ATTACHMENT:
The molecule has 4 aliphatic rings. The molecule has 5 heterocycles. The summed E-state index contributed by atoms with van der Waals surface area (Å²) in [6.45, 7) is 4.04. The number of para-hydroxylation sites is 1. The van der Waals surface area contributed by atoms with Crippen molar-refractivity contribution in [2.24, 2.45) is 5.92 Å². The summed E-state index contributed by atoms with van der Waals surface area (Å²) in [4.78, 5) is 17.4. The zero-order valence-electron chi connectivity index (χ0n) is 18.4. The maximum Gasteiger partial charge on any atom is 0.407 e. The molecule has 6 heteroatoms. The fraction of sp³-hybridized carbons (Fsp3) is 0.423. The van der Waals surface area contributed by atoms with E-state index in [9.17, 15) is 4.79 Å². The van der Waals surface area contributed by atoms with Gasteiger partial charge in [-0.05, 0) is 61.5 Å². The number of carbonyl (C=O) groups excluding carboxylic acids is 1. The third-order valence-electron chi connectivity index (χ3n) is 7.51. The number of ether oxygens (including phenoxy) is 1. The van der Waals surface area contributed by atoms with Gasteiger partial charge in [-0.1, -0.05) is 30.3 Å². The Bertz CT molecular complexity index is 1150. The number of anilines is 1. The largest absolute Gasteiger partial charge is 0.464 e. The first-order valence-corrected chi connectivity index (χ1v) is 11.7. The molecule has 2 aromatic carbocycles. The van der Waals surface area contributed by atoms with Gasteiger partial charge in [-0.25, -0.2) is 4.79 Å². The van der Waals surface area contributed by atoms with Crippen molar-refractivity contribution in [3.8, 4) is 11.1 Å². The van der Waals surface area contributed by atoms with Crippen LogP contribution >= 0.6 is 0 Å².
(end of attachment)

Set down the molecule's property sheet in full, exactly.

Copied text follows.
The molecule has 4 aliphatic rings. The molecule has 5 heterocycles. The summed E-state index contributed by atoms with van der Waals surface area (Å²) in [6.45, 7) is 4.04. The number of para-hydroxylation sites is 1. The van der Waals surface area contributed by atoms with Crippen molar-refractivity contribution in [2.24, 2.45) is 5.92 Å². The summed E-state index contributed by atoms with van der Waals surface area (Å²) in [4.78, 5) is 17.4. The zero-order valence-electron chi connectivity index (χ0n) is 18.4. The maximum Gasteiger partial charge on any atom is 0.407 e. The molecule has 6 heteroatoms. The fraction of sp³-hybridized carbons (Fsp3) is 0.423. The van der Waals surface area contributed by atoms with E-state index in [9.17, 15) is 4.79 Å². The van der Waals surface area contributed by atoms with Gasteiger partial charge in [-0.05, 0) is 61.5 Å². The number of carbonyl (C=O) groups excluding carboxylic acids is 1. The third-order valence-electron chi connectivity index (χ3n) is 7.51. The number of ether oxygens (including phenoxy) is 1. The van der Waals surface area contributed by atoms with Gasteiger partial charge in [-0.1, -0.05) is 30.3 Å². The Bertz CT molecular complexity index is 1150. The number of anilines is 1. The largest absolute Gasteiger partial charge is 0.464 e. The first-order valence-corrected chi connectivity index (χ1v) is 11.7. The molecule has 2 aromatic carbocycles. The van der Waals surface area contributed by atoms with Gasteiger partial charge in [-0.25, -0.2) is 4.79 Å². The van der Waals surface area contributed by atoms with Crippen molar-refractivity contribution in [3.8, 4) is 11.1 Å². The van der Waals surface area contributed by atoms with Crippen LogP contribution >= 0.6 is 0 Å².